Back in the spring of 2001, my family had been living in Oregon for a few months and were enjoying life there. We had a deep appreciation for the wildlife; my brother and I were fascinated by the lizards, and especially by the western fence lizards (also known as "blue-belly lizards").
For a time, we were fond of a particular lizard whom we had named "Stumpy". Stumpy was an adult male western fence lizard (this could be identified by his more prominent coloring, as the female of the species is less colorful) who resided on the outside of our house; he had lost his tail at some point, hence the name, but it was in the process of re-growing.
Our friendship with Stumpy started when my brother and I caught him one afternoon and found him to be incredibly docile; this is notable because male western fence lizards are aggressive to each other and to humans if the latter handles them. He did not make any attempt to bite us or get away, instead allowing us to stroke him for lengthy periods; it didn't take long for Stumpy to not run away from us and even let us catch him. While Stumpy was obviously a wild animal and did not live inside our house, we cared about him as though he were a pet; whenever we went outside we always looked for him to make sure he was okay.
After two months of catching Stumpy regularly, he vanished one day. My brother and I were deeply upset by this, as he had an established track record of appearing to us daily...and on this particular day he was nowhere to be found! Mum assured us that Stumpy would be fine; after all, he was a wild animal and had lived perfectly well on his own before we had moved to the area. A second day then went by without Stumpy.
Then, on the third day, out of nowhere, Stumpy reappeared! My brother and I were ecstatic at first — our reptilian friend was back — but after Stumpy had been in our hands for a couple of minutes we noticed that he was barely responding. The weather was not the source of his sluggishness as it was hot outside that day; no, he felt warmish to the touch but he didn't want to move. My brother and I then realized what was wrong with Stumpy: he was dying.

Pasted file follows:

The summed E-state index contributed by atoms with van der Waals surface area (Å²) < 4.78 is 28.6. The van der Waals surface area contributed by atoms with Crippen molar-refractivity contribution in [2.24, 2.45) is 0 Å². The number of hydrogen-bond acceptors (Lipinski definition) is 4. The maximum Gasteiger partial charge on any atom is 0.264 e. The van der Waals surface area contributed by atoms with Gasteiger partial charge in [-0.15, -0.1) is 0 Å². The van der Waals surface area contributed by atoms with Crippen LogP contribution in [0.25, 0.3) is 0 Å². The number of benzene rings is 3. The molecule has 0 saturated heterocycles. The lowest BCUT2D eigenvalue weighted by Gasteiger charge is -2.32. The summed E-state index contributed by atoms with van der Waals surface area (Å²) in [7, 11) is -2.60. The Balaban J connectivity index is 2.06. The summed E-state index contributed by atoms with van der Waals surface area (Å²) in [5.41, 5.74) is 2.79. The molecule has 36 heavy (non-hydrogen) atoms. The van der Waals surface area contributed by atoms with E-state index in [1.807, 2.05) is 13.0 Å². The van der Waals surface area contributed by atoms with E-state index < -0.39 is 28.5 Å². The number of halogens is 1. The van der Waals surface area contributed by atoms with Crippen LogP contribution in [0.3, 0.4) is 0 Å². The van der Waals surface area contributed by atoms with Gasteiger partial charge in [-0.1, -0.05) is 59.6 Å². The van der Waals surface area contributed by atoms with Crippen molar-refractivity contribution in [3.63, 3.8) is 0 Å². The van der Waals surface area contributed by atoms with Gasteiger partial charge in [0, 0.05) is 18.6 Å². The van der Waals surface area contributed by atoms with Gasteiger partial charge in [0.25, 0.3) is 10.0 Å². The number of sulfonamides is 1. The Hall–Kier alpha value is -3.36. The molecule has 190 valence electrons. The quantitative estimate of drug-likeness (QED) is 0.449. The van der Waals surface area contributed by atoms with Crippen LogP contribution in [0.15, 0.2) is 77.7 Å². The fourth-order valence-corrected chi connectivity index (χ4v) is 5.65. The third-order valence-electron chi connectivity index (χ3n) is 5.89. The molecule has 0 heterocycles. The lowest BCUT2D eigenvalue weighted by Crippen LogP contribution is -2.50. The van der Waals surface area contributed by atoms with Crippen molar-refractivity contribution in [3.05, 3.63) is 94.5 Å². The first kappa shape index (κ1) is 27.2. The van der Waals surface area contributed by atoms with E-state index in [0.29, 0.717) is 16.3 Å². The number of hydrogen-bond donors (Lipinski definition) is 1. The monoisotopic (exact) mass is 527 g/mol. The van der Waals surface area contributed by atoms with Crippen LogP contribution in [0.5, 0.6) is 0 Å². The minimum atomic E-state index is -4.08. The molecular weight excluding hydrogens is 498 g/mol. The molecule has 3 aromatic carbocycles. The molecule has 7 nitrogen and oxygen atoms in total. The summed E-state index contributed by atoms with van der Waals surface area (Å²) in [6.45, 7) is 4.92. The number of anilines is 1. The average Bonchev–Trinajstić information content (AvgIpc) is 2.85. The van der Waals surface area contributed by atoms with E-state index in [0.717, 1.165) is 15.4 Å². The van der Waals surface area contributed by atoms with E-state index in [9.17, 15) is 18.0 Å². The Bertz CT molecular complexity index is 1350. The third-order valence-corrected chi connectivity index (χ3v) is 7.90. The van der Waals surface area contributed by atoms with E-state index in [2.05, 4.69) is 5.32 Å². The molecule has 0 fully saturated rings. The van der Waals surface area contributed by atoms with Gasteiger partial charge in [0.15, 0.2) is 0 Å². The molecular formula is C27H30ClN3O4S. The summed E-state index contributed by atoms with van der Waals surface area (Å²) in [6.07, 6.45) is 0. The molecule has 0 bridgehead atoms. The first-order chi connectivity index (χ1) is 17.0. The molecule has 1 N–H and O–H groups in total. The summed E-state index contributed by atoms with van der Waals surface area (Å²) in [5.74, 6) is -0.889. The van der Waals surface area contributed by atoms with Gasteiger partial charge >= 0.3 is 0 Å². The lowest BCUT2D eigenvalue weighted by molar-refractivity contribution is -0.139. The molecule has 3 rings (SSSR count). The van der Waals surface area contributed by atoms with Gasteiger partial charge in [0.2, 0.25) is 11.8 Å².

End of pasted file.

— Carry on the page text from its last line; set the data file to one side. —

By this point, we were both struggling to hold back tears and Mum had called us inside for something. We placed Stumpy on the wooden rails at the front of our house; we hoped that we were wrong and that once we were outside again Stumpy would have recovered and his eagerness to be held would have rebounded.
Alas, that was not the case. When Mum, my brother and I went outside to check on Stumpy, he had died on the railing. This was too much for me and my brother, and we burst into tears while Mum comforted us. When Dad came back from work, he helped us provide Stumpy with a proper burial.
We learnt later on that Stumpy was likely an old lizard. That might have been the reason why he was so docile towards me and my brother; when we encountered Stumpy for the first time, his reign as the dominant male lizard in his area was coming to an end. I've heard that animals often know when it's their "time", and perhaps Stumpy knew that it was his; to this day, I'm not really sure how to explain his two-day absence combined with his return to us coinciding with his death — he could have taken himself off and never returned, but he didn't: Stumpy came back.
Today has been the 12th anniversary of Stumpy's death. We didn't know him for long, but in the time he was prominent in our lives was special to us; he was the first animal my brother and I expressed grief over. We won't forget him.